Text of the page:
Here is the world. Let’s love it as it is, and that means, really opening our eyes and lives to what is vibrant and shimmering, aging and decaying all at once. Thank you so much, Paul!

The Dishes After the Fireworks: July Write From Your Life

Listen to a podcast of this column and of June’s Write from Your Life!

There’s the nights of fireworks, and the days of dishes, or to paraphrase Jack Kornfield’s book, After the Ecstasy, the Laundry. Yet we can find peace, insight and even joy sometimes in the mundane and ordinary, the expected tasks that compose our lives, particularly when we open our eyes to the unexpected, which is always and near.

This month’s featured poet Kevin Rabas is a Kansas writer who co-directs the creative writing program at Emporia State University, co-edits Flint Hills Review, and has two books of poetry out –

Bird’s Horn and Other Poems (Coal City Review Press) and Lisa’s Flying Electric Piano (Woodley Press). He is a winner of the Langston Hughes award for poetry. Kevin’s poetry, while very musical — and that’s no surprise considering Kevin is both a musican and a jazz poet who often does readings with jazz musicians in the tradition of Langston Hughes, another Kansas writer, and Charles Mingus — he can write in ways that hold up the obvious and shake the magic out from it for us to see.

In Kevin’s poem, “Clothes Left in the Washer,” you can hear the rhythm of the repetition as well as see images that convey longing, passion and a little bird of mystery too:

Clothes Left in Washer

I’d go at once to meet you,

only I’d check

my eyes in the mirror

to make certain they pierced,

to make certain they could go absolutely cool—

as smoke, as brushes on drum head,

as breathy ballad,

or in the way John Coltrane

played the tune Naima

for her for the last time.

Red dress,

frog-buttoned in back,

geisha dress

that stopped your rival’s wedding,

dress that kept you

from being invited to mine;

red dress,

I forgive, I invite you.

Parade on in.

Hold every curve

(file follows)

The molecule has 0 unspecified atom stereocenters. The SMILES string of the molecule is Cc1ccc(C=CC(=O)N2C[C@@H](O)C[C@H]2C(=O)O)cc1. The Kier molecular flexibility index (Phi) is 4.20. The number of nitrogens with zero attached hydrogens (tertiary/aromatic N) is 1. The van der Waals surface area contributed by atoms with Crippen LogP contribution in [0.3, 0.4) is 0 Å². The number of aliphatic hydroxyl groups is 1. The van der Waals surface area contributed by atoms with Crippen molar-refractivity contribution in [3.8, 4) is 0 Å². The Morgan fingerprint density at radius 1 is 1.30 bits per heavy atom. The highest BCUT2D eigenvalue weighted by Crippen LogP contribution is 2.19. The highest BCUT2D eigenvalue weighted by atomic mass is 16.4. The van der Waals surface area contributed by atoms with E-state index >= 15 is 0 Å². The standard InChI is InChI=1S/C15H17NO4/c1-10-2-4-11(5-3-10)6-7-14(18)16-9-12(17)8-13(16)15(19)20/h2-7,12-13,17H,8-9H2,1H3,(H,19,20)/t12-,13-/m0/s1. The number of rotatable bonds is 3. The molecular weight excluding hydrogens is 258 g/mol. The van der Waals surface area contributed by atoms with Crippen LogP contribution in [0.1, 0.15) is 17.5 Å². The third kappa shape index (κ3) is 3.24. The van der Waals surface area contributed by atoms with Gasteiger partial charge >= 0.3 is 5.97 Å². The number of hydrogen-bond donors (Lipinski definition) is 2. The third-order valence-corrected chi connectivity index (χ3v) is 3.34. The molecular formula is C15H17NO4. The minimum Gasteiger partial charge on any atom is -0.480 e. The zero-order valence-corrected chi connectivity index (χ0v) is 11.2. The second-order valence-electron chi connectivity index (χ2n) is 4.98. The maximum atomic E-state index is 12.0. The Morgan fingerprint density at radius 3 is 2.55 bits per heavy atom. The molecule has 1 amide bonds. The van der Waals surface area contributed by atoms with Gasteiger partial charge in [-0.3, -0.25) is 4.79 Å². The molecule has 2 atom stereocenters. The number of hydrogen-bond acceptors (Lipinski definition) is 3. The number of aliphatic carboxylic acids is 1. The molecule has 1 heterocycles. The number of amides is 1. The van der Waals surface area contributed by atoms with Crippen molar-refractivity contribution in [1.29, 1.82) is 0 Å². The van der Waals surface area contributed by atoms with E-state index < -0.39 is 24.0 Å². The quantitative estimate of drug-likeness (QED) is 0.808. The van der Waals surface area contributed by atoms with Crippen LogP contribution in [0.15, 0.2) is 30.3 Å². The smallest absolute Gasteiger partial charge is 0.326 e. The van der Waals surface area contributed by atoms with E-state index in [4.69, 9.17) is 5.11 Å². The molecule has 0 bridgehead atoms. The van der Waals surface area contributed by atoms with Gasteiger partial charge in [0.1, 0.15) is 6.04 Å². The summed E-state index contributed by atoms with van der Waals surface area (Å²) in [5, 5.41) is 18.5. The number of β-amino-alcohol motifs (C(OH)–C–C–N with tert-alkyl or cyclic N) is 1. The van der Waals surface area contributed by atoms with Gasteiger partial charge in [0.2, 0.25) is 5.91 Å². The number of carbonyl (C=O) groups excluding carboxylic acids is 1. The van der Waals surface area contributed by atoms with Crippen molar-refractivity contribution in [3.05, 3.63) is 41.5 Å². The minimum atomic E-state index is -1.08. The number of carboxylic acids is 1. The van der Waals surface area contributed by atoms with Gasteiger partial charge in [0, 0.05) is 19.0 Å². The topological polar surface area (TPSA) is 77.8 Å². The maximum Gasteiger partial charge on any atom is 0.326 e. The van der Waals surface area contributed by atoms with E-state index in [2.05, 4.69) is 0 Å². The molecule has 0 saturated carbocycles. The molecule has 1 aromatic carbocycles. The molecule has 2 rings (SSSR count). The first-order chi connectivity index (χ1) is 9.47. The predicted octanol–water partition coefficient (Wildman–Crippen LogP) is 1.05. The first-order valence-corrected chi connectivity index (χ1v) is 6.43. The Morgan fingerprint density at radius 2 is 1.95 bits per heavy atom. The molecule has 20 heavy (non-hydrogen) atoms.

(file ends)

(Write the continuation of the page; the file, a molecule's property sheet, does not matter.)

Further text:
as a hand would.

Palm and lift up.

As you pass, know I will remember

that last hot bath you ran me,

when I returned

through the thunderstorm

for the clothes we left

in your apartment’s quarter washer,

that afternoon when you told me:

You can stay. We can love.

– Kevin Rabas

For this month’s Write from Your Life, use Kevin’s poem as a guide to how the ordinary holds within its grasp the extraordinary. Write about something very regular that happens in your home, such as clothes left in a washer, dishes in the sink, a porch needing to be swept, or a garden wanting weeding. Or try another angle by writing from the point-of-view of a piece of clothing and letting its story come through.

Listen to some of Kevin’s poetry to music and consider buying his CD here.

Listen to a podcast of this column and of June’s Write from Your Life!

United Poets Laureate Comes Out of Poet Laureati

So what does happen when you mix a bunch of poets laureate in the wilds of Kansas on the Ides of March? We found out last weekend when we brought together Marilyn L. Taylor (poet laureate of Wisconsin), Mary Swander (poet laureate of Iowa), Walter Bargen (past poet larueate of Missouri), Jonathan Holden and Denise Low (past poets laureate of Kansas), and me, the present poet laureate of Kansas. The reading we gave together at the Spencer Museum of Art drew together over 85 people, some of whom drove long distances to be there.